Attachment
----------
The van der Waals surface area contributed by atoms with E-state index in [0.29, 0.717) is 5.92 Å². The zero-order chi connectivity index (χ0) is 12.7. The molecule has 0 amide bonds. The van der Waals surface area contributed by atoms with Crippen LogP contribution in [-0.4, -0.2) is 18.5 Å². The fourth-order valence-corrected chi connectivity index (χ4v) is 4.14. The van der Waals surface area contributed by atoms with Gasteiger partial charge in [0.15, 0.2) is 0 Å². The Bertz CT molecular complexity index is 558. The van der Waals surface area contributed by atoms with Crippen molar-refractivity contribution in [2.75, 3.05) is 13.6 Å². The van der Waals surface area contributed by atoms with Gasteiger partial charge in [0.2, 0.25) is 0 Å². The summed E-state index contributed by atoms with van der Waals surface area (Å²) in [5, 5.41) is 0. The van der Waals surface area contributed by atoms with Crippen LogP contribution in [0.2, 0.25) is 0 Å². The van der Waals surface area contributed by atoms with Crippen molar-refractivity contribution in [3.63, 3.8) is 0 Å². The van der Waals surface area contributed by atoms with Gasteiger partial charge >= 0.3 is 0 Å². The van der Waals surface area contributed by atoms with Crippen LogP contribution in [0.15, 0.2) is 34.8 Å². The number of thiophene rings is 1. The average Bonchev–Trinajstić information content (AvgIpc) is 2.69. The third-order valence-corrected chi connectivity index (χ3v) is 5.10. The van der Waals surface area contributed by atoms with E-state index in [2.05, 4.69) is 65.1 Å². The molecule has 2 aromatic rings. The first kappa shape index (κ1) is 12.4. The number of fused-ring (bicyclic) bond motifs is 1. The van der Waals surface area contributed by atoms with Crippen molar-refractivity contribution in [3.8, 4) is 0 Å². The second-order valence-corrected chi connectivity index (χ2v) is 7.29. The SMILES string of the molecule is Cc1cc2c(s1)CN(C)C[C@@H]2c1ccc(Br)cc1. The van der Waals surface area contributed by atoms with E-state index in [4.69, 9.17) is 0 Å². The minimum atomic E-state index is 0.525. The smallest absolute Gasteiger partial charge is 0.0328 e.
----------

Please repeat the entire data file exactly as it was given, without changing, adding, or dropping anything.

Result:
The van der Waals surface area contributed by atoms with E-state index in [0.29, 0.717) is 5.92 Å². The zero-order chi connectivity index (χ0) is 12.7. The molecule has 0 amide bonds. The van der Waals surface area contributed by atoms with Crippen LogP contribution in [-0.4, -0.2) is 18.5 Å². The fourth-order valence-corrected chi connectivity index (χ4v) is 4.14. The van der Waals surface area contributed by atoms with Gasteiger partial charge in [0.15, 0.2) is 0 Å². The Bertz CT molecular complexity index is 558. The van der Waals surface area contributed by atoms with Crippen molar-refractivity contribution in [2.75, 3.05) is 13.6 Å². The van der Waals surface area contributed by atoms with Gasteiger partial charge in [0.2, 0.25) is 0 Å². The summed E-state index contributed by atoms with van der Waals surface area (Å²) in [5, 5.41) is 0. The van der Waals surface area contributed by atoms with Crippen LogP contribution in [0.2, 0.25) is 0 Å². The van der Waals surface area contributed by atoms with Crippen molar-refractivity contribution in [3.63, 3.8) is 0 Å². The van der Waals surface area contributed by atoms with Gasteiger partial charge >= 0.3 is 0 Å². The van der Waals surface area contributed by atoms with Crippen LogP contribution in [0.15, 0.2) is 34.8 Å². The number of thiophene rings is 1. The average Bonchev–Trinajstić information content (AvgIpc) is 2.69. The third-order valence-corrected chi connectivity index (χ3v) is 5.10. The van der Waals surface area contributed by atoms with E-state index in [2.05, 4.69) is 65.1 Å². The molecule has 2 aromatic rings. The first kappa shape index (κ1) is 12.4. The number of fused-ring (bicyclic) bond motifs is 1. The van der Waals surface area contributed by atoms with Crippen molar-refractivity contribution in [3.8, 4) is 0 Å². The second-order valence-corrected chi connectivity index (χ2v) is 7.29. The SMILES string of the molecule is Cc1cc2c(s1)CN(C)C[C@@H]2c1ccc(Br)cc1. The van der Waals surface area contributed by atoms with E-state index in [4.69, 9.17) is 0 Å². The minimum atomic E-state index is 0.525. The smallest absolute Gasteiger partial charge is 0.0328 e.